What is the meaning of the quote "Lottery in June, corn be heavy soon"?

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Old Man Warner, the oldest man in town, repeats this old saying in Shirley Jackson's "The Lottery" as a way to express his disdain for other communities that have decided to give up the lottery as a community tradition.

The saying, "Lottery in June, corn be heavy soon" is meant to sound like an aphorism, or an old saying that goes back so far in time, it can't be argued, altered, or ignored. The inclusion of the lottery in an aphorism makes the existence of the lottery as normal and commonplace and inevitable as a June rainstorm or a July harvest of corn.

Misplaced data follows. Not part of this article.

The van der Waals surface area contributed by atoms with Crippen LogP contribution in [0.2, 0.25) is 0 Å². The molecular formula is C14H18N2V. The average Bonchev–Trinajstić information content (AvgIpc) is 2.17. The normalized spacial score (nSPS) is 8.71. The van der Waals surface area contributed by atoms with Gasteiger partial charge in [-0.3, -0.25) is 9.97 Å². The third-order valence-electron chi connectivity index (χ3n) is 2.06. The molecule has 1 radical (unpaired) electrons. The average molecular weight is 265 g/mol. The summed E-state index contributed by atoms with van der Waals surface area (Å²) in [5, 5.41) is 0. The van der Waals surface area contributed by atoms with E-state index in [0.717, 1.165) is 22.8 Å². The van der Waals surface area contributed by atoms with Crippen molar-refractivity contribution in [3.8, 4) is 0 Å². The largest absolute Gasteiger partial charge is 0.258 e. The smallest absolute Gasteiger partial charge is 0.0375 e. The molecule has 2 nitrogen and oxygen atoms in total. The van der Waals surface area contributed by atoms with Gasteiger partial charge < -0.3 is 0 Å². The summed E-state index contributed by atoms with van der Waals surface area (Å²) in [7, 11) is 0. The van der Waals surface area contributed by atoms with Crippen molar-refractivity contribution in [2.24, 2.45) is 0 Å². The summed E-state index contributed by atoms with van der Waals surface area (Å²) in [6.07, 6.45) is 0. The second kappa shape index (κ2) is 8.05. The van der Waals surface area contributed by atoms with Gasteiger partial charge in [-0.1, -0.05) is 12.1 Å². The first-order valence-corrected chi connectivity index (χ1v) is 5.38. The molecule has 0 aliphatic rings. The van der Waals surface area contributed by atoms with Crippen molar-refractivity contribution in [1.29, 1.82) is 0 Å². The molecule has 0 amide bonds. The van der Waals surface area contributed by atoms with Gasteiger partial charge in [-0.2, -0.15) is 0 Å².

The fact that Old Man Warner is the speaker of the saying indicates that the tradition of the lottery goes back generations and generations; if he, the oldest man in town, repeats a saying of this old style, the tradition behind it must go back even further than the reader might have expected at the start of the story.

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